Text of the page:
Education Secretary Betsy DeVos would like to change how colleges and public schools handle sexual assault and harassment cases. The public comment period has ended and DeVos must now consider thousands of comments before issuing final rules on Title IX.
The proposed overhaul of Title IX promises to ensure a fair process for both parties involved and hold schools accountable, but local advocates say the changes would discourage sexual assault victims from coming forward.
Amelia Meyerhoff is investigating the sexual assault and rape climate on Cal Poly’s campus as a school project.
“So far, I’ve interviewed 43 survivors, and none of their cases have been validated by Title IX,” Meyerhoff said.
Meyerhoff is a sexual assault survivor herself but didn’t report because she feared she didn’t have enough hard evidence.
“Honestly, I’m thankful that I never went through it because almost all of the survivors that have mentioned Title IX have said that it has worsened their trauma,” Meyerhoff said.
She says the proposed Title IX changes could make the process more difficult for victims. Under the proposed changes, a university would no longer be responsible for students who are assaulted off campus, something advocates at RISE say could prevent more than 60 percent of students from reporting.
“That’s problematic for Cal Poly’s campus because the majority of students live off campus and we know that the majority of assaults happen in homes where people live off campus,” said Jane Pomeroy, RISE Associate Director.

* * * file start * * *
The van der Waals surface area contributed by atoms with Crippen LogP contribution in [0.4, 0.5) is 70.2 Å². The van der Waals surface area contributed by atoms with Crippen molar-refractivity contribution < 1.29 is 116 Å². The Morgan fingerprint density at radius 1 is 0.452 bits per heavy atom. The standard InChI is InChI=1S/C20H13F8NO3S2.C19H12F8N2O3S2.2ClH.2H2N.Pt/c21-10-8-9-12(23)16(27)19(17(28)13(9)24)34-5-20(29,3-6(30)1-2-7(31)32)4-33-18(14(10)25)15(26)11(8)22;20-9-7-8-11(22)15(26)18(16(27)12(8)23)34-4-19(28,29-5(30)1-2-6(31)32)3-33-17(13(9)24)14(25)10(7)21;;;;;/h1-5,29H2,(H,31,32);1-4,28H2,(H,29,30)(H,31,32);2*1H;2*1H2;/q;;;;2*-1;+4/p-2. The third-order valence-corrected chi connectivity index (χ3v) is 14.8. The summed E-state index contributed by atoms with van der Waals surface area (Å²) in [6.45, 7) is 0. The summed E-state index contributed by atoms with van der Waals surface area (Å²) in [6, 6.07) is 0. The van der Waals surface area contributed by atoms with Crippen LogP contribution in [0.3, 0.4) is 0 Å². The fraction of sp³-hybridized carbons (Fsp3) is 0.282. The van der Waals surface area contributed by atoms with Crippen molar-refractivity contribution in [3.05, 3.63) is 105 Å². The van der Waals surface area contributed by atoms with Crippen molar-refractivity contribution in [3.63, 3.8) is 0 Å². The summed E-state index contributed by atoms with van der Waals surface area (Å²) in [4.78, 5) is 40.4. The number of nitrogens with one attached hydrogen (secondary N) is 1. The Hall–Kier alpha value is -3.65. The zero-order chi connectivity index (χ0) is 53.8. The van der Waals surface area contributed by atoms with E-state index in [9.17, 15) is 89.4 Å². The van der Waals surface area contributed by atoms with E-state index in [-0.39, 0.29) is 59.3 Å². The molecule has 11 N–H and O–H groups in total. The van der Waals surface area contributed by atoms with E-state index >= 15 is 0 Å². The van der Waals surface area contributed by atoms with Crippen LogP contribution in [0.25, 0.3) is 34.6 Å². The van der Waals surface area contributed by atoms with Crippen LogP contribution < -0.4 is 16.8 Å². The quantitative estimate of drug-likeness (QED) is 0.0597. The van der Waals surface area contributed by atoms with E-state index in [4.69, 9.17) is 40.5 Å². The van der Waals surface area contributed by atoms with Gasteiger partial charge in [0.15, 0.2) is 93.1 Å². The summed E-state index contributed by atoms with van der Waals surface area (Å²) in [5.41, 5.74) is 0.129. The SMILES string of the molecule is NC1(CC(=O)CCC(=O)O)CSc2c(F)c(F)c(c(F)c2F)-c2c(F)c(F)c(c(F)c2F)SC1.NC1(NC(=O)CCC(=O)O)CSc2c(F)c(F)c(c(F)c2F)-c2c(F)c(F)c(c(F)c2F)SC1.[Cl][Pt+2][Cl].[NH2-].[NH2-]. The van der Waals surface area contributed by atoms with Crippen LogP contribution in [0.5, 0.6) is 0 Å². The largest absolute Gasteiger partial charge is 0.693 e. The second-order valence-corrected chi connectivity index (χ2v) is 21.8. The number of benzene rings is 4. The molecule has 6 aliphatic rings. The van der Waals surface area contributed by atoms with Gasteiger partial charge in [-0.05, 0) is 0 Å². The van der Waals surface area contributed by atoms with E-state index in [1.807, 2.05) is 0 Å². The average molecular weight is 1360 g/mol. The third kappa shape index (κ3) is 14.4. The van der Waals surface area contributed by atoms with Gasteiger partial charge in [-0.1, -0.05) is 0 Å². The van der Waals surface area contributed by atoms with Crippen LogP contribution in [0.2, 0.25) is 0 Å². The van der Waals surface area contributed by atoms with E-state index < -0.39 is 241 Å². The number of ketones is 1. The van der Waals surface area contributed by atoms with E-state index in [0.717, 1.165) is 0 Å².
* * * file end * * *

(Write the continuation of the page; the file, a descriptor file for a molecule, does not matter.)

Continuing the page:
The new rules would only allow a victim to report to a Title IX investigator.
“Forcing a student to report directly to Title IX investigators only is creating another barrier to services,” Pomeroy said.
DeVos also suggested a new opportunity to cross-examine victims.
“Which is very triggering,” Meyerhoff added. “I’m sure it would be a lot of questions that would arise from that cross-examination that are very invalidating and victim-blaming.”
The California State University Office of the Chancellor submitted a statement on the proposed changes, stating in part:
“We suspect that the Department’s well-intentioned effort to bring clarity to anti-discrimination laws, to ensure a prompt and fair remediation and resolution process, and to “empower students to hold their schools accountable” will actually have the opposite effect: confusion and frustration.”
Not everyone is against the proposed changes. A presumption of innocence and right to an appeal has been added, which appeals to the fairness of students who are accused of misconduct.